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Time to rethink China’s banking development strategies

With the 3-year lockup period expiring, Western banks are selling their stakes in Chinese banks to fill the hole on their own balance sheet. Chinese banks are rethinking their development strategies (source: WSJ):

Decisions by Bank of America Corp. and other institutions to sell down their stakes in Chinese banks signal more trouble for Beijing’s strategy of using foreign expertise to build a world-class banking system.

Since 2005, foreign financial institutions have pumped more than $25 billion into Chinese banks as part of a grand bargain engineered by Chinese regulators. Foreign investors would gain access to China’s banking market and in return teach Chinese banks how to operate profitably.

But the momentum for cooperation has been slowing. Now foreign banks, desperate to replenish balance sheets weakened by the global financial crisis, are starting to cash out.

On Wednesday, Bank of America trimmed its holdings in China Construction Bank Corp. to 16.6% from more than 19%, selling 5.6 billion Hong Kong-listed shares in a placement that raised $2.8 billion. In November, Bank of America paid $7 billion to almost double its stake in the Chinese bank.

Meanwhile, a foundation established by Hong Kong’s wealthiest tycoon, Li Ka-shing, is selling two billion shares in Bank of China Ltd. to raise as much as $524 million for the charitable group, according to a term sheet. A spokesman for the Li Ka Shing Foundation noted that the foundation still holds three billion shares in Bank of China, which “are part of our long-term holding and won’t be sold for a long time.”

Last week, UBS AG sold its entire 1.3% stake in Bank of China Ltd. for $808 million.

Banking analysts believe that other foreign banks are planning to unload stakes, though they say that such sales don’t necessarily point to problems in the relationship with Chinese partners. Bank of America and China Construction Bank have had one of the better relationships, analysts said.

Since taking its initial stake in 2005, the Charlotte, N.C., bank has assigned about 60 employees to work with China Construction Bank on an array of projects, from revamping its technology systems to updating branches to improving communications strategies, according to Bank of America spokesman Robert Stickler.

“We definitely will continue to be a long-term major shareholder of CCB and a long-term strategic partner,” Mr. Stickler said. “The fact that we sold a few shares doesn’t change that.”

Last month, Bank of America called off a similar sale, prompting speculation that it held back for political reasons. But Mr. Stickler said that wasn’t the case then, or now. “We have a very close relationship with CCB management and the Chinese government,” he said. “Nothing we were doing was a surprise to them.”

Investments by foreign banks with global reputations eased the way for Chinese banks to successfully list their shares overseas in 2005 and 2006. But three-year lockup periods, during which foreign investors weren’t allowed to sell their shares, are expiring.

The scramble to exit highlights the difficulties of Chinese-foreign banking partnerships that have suffered from mismatched expectations. Holger Michaelis, a partner at Boston Consulting Group in Beijing, said a major letdown has been technical assistance, such as with risk-control systems.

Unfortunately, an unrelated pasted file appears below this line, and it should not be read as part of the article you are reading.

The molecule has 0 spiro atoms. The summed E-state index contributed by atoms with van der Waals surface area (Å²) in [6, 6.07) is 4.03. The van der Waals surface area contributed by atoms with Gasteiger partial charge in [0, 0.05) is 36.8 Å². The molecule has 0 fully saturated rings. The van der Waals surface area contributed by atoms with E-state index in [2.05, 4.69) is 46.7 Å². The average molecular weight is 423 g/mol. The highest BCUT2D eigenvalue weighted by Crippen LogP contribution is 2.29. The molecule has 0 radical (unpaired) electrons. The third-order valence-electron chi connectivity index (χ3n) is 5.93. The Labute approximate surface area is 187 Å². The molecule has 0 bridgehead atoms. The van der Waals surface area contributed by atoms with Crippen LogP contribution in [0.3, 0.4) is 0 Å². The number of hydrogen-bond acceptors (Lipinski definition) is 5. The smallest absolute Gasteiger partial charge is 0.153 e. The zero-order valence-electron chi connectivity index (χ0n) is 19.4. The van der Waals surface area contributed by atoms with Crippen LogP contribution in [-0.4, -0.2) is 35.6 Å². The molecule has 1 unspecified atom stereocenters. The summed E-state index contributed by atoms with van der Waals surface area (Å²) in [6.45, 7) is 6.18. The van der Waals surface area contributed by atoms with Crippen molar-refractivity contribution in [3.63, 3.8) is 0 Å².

Chinese bankers are often frustrated by foreign advisers who have rich international knowledge and experience but can’t solve local problems because they don’t understand local conditions. That is altering Chinese bankers’ expectations that foreign advisers can offer immediate solutions, Mr. Michaelis said.

Some foreigners have bristled at their limited influence over bank operations and inability to gain ownership control. For years, foreign strategic investors have been anticipating a lifting of the 20% cap on foreign stakes in Chinese banks, but that hasn’t happened.

And there has been rivalry. In 2007, Bank of China announced an “exclusive partnership” with Royal Bank of Scotland Group PLC’s private-banking arm, only to start its own proprietary wealth-management business later.

Unlike many of their Western peers, Chinese banks have had relatively little exposure to subprime-mortgage-related assets or agency debt, issued by entities such as Fannie Mae and Freddie Mac. That puts them in a better position to weather the global financial crisis, despite the slowing Chinese economy.

Zhao Xijun, the deputy director of the School of Finance at Renmin University of China, doesn’t believe the foreign sales represent a wholesale retreat. “Undoubtedly, foreign banks will continue to expand their footprints in China,” he said. “But they will be more focused on developing their own business rather than buying into a Chinese lender.”

Until five years ago, Chinese lenders were considered technically insolvent. After a cleanup that cost the government an estimated $500 billion, foreign strategic investors took the plunge. Three of China’s four largest commercial banks — ICBC, Bank of China and China Construction Bank — have since gone public overseas.

At the time, the thinking was that foreigners would help improve Chinese management standards, transfer technology and know-how, and co-build new fee-earning businesses such as credit cards and wealth management. One of the most urgent aims was to fix a weak link in the local banking system: risk governance.

Still, banking analysts said, Chinese regulators are debating what benefits can be gained from Western financial institutions rocked by the financial crisis. “Definitely, there is a rethinking among [Chinese] banks, insurance companies and asset-management companies as to what is the best model for the long term,” said Kang Yan, a partner at Roland Berger Strategy Consultants in Beijing.

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